A “like” just isn’t enough according to Facebook. The social media marketing platform’s most recent algorithm change gives more weight to reactions – Love, Angry, Sad, etc. – than the more common counterpart, the “like.” While this change is reportedly designed to deepen user engagement with brands, it requires companies and causes to refine their social media marketing strategy and content calendars to focus on generating reactions.
Moving beyond “likes”
Why do people “like” content on Facebook? Beyond one’s affinity for a brand or connection to the person who is sharing the content, there is an ease of use component to the infamous “like” – one click and you’re done. There isn’t a “dislike” button on Facebook so it’s also one of a limited number of options as to what to do with the content and by far the one that requires the least amount of effort.
Reactions, on the other hand, require people to consider how they truly feel about a piece of content and form an opinion. When you are talking about an audience that is largely consuming content on smartphones – with 90 percent of daily users viewing the platform on mobile in 2016 – and reportedly has an attention span shorter than that of a goldfish, asking for deeper engagement can seem like a lot.
Here are a few easy ways to help generate reactions from your Facebook fan base:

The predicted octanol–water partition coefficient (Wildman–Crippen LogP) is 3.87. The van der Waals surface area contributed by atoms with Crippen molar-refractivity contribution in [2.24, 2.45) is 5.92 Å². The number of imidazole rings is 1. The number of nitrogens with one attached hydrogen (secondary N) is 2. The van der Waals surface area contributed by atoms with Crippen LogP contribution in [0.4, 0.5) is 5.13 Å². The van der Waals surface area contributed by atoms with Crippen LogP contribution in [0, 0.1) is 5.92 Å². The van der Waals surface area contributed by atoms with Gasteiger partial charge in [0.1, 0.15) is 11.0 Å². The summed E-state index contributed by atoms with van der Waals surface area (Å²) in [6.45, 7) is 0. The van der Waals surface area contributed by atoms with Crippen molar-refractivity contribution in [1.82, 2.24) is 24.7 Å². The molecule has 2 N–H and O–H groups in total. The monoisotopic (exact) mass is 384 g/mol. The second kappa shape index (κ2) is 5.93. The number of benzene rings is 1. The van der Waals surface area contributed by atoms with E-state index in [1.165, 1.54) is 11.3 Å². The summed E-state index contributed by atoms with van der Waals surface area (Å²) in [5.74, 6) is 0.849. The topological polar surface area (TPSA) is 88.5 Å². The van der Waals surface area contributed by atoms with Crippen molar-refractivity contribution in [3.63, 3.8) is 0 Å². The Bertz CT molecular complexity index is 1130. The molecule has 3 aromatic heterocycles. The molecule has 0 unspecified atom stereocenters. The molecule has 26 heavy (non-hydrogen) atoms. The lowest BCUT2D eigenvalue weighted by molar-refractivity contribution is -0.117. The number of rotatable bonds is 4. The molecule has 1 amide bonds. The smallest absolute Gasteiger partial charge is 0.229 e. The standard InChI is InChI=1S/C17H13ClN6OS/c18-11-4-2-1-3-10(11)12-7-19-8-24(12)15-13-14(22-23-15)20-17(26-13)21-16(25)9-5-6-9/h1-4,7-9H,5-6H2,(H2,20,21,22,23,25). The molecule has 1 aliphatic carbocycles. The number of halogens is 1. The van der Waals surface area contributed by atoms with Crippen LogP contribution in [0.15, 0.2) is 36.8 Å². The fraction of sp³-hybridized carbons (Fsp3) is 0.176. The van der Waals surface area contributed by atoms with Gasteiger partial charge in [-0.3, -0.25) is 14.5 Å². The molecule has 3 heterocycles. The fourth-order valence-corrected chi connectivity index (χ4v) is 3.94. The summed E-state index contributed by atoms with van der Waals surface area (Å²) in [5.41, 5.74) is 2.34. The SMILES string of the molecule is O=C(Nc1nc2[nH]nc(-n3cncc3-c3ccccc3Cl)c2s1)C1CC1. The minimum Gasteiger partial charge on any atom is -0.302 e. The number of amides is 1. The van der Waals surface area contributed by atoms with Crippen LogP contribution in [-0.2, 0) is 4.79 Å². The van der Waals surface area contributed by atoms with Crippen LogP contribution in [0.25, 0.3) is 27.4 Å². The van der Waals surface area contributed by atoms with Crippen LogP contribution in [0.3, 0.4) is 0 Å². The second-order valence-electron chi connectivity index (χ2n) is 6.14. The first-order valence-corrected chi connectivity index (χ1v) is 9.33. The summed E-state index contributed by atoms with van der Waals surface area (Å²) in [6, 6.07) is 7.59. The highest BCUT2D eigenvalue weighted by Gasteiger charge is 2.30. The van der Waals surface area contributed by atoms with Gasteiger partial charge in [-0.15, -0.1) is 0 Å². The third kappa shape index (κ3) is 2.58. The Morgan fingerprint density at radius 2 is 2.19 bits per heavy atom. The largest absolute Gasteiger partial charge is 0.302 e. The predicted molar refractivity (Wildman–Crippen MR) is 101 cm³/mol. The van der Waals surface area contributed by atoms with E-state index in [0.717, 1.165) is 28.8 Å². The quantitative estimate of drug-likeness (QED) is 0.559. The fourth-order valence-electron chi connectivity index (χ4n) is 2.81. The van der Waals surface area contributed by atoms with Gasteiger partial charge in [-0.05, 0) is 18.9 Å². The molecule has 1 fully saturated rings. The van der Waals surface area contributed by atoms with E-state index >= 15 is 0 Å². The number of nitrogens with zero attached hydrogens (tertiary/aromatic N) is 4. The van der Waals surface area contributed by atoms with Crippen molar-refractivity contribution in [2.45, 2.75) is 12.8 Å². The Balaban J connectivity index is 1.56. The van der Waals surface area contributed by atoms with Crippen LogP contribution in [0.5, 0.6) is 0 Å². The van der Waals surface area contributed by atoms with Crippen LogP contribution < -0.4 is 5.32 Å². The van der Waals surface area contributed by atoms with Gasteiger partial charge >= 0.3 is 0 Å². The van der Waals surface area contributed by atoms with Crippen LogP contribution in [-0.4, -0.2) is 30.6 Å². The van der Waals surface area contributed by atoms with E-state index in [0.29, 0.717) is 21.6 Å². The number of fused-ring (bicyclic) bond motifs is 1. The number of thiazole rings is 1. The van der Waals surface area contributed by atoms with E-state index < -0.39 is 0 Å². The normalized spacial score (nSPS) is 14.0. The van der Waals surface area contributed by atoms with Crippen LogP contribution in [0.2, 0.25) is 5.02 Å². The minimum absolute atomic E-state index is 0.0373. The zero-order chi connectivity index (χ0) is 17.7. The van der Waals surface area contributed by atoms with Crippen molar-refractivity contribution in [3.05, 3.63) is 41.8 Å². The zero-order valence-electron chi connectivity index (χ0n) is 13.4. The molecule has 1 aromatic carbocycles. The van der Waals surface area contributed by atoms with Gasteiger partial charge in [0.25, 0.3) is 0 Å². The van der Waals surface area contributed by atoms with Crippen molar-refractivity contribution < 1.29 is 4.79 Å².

- Focus on a trending topic – as East Coast residents saw last week, when media outlets took to their Facebook pages asking for people’s reactions to a looming blizzard, their audiences were more than willing to share their opinions.
- Use “Insights” to inform your asks – the Insights for your Facebook page let you know which posts receive the highest levels of engagement. Use this data to hone a short list of the topics where you are most likely to be successful in generating reactions from your audience.
- Test various reactions – is your audience more likely to share their love, sadness or anger? Experiment with posts that ask for different reactions and see which generate the highest levels of response.
- Build a campaign around your most common reaction – whether it’s 30 reasons to love your brand or the top five reasons your team is angry about the results of March Madness, seek to group your content into logical, thematic groupings that will give you a stronger foundation for soliciting reactions.
- Don’t ask for a reaction to everything you post – your Facebook fans will quickly tire of being asked on a daily if not more frequent basis to share their reaction. No matter how “happy” they truly are about your newest product or upcoming signature event, there is a limit to how often they will want to react.
Other changes rolled out by Facebook during the course of 2017 include the addition of a video completion rate metric, prioritizing popular topics in users’ news feeds and filtering authentic content in an effort to combat fake news.
How is your company or cause adapting its social media marketing efforts to capitalize on Facebook placing greater value on reactions?